The onslaught is endless. Then there is Emergency Preparedness for the variety of events both natural and man-made that “could” happen.
My biggest job is creating staff & Stakeholder understanding and buy-in.
Melissa Agnes says
You have such an important job, Perry. Thank you for the work you do and for sharing here. You’re right, it’s endless and we need to be strategic about it all and see it from 360 degrees. This requires the right teams, the right lenses and the right expert help.
On that note, I think you would benefit from an initiative I have just launched called the Crisis Ready Community. I’d love to share more with you if you’re interested. If so, send me an email at firstname.lastname@example.org and we will schedule a time to chat.
I look forward to hearing from you and sharing how this brilliant community might be able to help and offer support as you do this important work.
Janie Jordan says
Melissa, as I read your blog, our State of NSW (in Australia) is in a state of (government declared emergency) with more than 70 fires burning across the state, about half of them uncontrolled. And our Federal Government delayed the release of a critical report on bushfire emergency because of a link to climate change. It’s simply unacceptable to me, and many, many others. All the Prime Minister can do is “offer thoughts and prayers” – as one of journalists wrote today, “When political leaders such as Prime Minister Scott Morrison offer their thoughts and prayers, it’s hard to read it as anything but disingenuous.”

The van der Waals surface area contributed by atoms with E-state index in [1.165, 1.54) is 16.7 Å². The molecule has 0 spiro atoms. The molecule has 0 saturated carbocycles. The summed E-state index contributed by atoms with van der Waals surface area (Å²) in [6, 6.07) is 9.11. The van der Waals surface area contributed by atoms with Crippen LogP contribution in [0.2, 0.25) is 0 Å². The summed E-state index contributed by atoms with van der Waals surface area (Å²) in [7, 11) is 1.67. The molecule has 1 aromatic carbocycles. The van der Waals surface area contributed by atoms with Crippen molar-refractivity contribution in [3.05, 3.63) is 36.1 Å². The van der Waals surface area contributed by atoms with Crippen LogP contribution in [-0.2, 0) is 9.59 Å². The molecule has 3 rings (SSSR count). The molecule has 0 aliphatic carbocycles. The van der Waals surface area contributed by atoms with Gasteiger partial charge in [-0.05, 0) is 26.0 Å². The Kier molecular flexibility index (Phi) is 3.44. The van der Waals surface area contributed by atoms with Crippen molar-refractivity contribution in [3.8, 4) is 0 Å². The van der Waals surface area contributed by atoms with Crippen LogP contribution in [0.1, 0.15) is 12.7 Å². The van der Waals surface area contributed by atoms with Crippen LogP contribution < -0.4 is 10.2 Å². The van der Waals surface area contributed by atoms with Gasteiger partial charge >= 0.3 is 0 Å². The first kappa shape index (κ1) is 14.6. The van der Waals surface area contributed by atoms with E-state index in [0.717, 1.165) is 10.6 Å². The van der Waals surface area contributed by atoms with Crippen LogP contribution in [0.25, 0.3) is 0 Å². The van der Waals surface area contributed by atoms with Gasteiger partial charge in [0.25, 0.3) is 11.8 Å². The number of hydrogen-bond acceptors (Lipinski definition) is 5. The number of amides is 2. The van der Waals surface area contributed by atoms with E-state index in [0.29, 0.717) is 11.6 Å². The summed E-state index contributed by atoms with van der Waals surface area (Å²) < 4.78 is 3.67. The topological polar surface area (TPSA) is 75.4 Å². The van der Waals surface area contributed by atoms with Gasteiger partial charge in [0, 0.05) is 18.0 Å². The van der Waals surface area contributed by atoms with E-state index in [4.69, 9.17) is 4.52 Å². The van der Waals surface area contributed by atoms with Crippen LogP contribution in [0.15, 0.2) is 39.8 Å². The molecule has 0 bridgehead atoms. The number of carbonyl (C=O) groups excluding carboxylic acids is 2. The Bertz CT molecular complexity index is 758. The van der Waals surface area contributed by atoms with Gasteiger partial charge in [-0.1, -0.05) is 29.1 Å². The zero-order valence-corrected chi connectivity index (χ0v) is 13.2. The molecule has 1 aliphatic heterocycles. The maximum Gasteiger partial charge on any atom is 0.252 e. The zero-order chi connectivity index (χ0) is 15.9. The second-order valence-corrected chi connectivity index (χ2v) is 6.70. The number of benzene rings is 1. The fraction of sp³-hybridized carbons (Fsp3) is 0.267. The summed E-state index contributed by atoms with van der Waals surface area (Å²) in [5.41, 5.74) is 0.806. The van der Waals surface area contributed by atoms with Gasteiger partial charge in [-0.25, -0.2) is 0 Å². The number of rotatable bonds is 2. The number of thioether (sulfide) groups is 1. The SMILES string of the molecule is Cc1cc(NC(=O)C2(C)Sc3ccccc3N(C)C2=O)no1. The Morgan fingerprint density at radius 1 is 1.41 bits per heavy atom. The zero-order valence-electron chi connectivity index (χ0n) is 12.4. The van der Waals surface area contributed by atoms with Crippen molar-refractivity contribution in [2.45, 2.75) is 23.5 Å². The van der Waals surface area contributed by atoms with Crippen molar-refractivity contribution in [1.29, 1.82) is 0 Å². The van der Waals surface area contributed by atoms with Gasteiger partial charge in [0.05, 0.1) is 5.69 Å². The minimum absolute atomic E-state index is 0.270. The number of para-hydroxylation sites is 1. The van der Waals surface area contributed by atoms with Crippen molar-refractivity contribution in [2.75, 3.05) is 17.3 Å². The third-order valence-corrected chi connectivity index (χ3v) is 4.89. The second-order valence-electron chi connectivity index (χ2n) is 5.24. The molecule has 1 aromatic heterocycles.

So, Melissa, as you prepare for your trip to Geneva for the Institute for Strategic Risk Management (ISRM) symposium, please take a very strong message that a global response is indeed needed, and one that is binding, as much as it can be. Countries like Australia should lose their “social license” given our current government’s lack of a holistic response to what is clearly a climate emergency.
Towns have run out of water, there has been widespread corruption, and “fights” over water rights, and I fear it will only get worse, UNLESS there is fierce and binding global response.
I wish you all the goodwill in the world Melissa, and know that you will take a strong and considered voice to the symposium. Our Government needs a VERY strong message.
Melissa Agnes says
I’m so sorry for what you are and have been faced with, Janie. I’ve already shared your message and I’m looking forward to the discussions that will be had in the coming days for this very reason — strong leadership, strategic risk management and foresight, and essential steps being taken and acted on to create a crisis ready world, as you know, are so incredibly important to me and, fortunately, many others.
I hope you, your loved ones and all your animals are and remain safe. I’m thinking of you all.
Jane Jordan says
Thank you Melissa. I so appreciate your comments. We are safe – for the moment, and thank goodness for that. Our little community has no water, we’ve been on the highest level of water restrictions for nearly two years.
Back to water for a moment, if I may, I’ve just heard a NSW Regional priest calling for change in how we treat water – as he so rightly said, it’s not a commodity to be traded. It’s an essential part of life.
Go well in Geneva.